Today marks the 13th Anniversary of the passing of Charles M. Schulz, whose simple pen and ink comic strip Peanuts parlayed into a worldwide empire of riches, success and set the bar and standard as one of the greatest comic strips of all time.
Schulz, who was a passive and insecure man in real life, utilized those “traits” as the building blocks to the main character of Peanuts, the young tyke Charlie Brown. The sparse-haired, zig-zagged-shirted Brown, became the true embodiment of the seminal “loser” type everyman who seemed to never get a break, let alone an even one, in his life…always coming up empty, always rolling snake eyes with the metaphorical dice he was given.
In essence, Charlie Brown was kind of a G-rated Holden Caulfield, the protagonist in the famed American novel penned by J.D. Salinger, Catcher in the Rye. Caulfield, who also went through periods and rough patches of loneliness and pained despair, was almost like a more adult version of Charlie Brown. With Peanuts however, and through humor, insight, philosophy, and even sprinkles of religion, Charles M. Schulz was able use those ingredients as a palate of life, showing us not only Charlie Brown’s foibles and frailties, his screw ups and his extreme bad luck, by way of his own volition or the volition of the other characters in the script, characters who borderlined on being vicious, unfeeling reflections of adults, but also showed us a reflection of most of us. The strip wasn’t for the winners in life, although Peanuts transcended personalities and stereotypes in its fan base, largely due to most people perceiving the strip as a “kid” one, not reading deeper and seeing that it really always was and remains a very mature strip considering its content and face value approach.
Those that read between Schulz’s lines discovered a multitude of almost a therapeutic form of comedy, by exposing our truths to us by way of these characters, who, along with Charlie Brown as the main axis, comprised of three-dimensional and yet still very cartoonlike figures: the fussbudget Lucy Van Pelt, who had an extreme cynical and downright viper, spitfire feel to her; her brother Linus, who was an even-tempered and calming philosophical presence in the strip, with a sharp mind and eye, yet still remained also insecure within, to the point of where he needed a security blanket (which was a character of the strip in itself); Charlie Brown’s sister Sally, who had a crush on Linus that left her relentless in her unrequited love and who was a lot more aggressive than her “wishy-washy” (a term often used in the strip) brother; the no-nonsense musician Schroder, who played sundry amounts of classical music quite convincingly on his toy piano (and also had his own annoyance in Lucy’s constant unrequited love for HIM); and the mute beagle Snoopy, owned by Charlie Brown and who remained the constant dreamer, who had a scope of imagination that reached endless horizons, but yet still had a sort of dumb cockiness that got him into trouble usually during his self-obsessed excursions.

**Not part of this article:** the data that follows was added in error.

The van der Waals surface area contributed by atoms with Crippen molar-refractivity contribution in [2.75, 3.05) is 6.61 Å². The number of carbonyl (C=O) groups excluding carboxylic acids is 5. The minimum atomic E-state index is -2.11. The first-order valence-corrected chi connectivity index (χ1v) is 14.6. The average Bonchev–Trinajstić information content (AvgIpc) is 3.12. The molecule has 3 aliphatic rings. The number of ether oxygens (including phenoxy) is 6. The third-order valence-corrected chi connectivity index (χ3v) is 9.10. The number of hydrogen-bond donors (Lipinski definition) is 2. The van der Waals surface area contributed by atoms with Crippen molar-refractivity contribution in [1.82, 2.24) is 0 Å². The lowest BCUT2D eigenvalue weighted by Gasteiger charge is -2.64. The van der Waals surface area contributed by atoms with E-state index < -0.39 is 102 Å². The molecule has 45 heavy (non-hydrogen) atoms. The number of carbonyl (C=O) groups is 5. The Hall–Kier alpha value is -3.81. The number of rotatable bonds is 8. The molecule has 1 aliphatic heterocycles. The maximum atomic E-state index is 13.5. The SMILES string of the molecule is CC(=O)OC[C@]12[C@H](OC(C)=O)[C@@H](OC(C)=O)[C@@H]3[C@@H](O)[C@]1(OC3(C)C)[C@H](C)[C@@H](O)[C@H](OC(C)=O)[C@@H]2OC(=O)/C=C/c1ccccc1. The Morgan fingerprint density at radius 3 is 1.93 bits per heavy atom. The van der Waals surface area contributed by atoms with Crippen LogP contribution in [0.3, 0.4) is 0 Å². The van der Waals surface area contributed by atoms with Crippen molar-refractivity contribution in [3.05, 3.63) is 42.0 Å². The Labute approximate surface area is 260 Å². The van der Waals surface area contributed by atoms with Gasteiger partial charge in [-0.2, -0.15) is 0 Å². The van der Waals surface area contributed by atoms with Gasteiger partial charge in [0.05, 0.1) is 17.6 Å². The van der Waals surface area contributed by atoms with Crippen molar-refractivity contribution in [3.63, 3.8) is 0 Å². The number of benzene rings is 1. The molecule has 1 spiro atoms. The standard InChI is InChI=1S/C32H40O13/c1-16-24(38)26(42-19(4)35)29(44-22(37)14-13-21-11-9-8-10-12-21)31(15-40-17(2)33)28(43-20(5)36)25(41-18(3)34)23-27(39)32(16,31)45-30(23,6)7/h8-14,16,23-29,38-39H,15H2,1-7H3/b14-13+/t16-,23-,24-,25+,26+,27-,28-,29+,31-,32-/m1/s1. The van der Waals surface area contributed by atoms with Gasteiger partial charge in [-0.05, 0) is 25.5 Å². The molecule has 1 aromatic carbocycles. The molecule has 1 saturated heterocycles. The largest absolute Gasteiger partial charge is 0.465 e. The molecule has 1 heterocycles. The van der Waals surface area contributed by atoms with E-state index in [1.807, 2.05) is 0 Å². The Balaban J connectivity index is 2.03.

It was the universe of the intermingling of these characters and more (like spunky Peppermint Patty and her down to earth friend Marcie, or the perennial physically filthy Pig Pen), that came from the witty, sharp, intuitive and innovative mind of Charles M. Schulz. He drew and wrote the strip for almost 50 years singlehandedly, an unprecedented run, from 1950 till the earliest months of 2000 (In fact the very last strip, a Sunday installment, was published to newspapers coast to coast the day after he died, on February 13th, 2000). In between, the strip grew in more ways than one; it went from being a crudely drawn gaggle of simple gags and jokes to one that sported lengthy stories and many of them were mirrored by Schulz’s own life, his personal successes, failures and tragedies, which all wound up becoming vivid for the world he created in the four squares that became the daily strip and the much more expansive and colorful Sunday strips.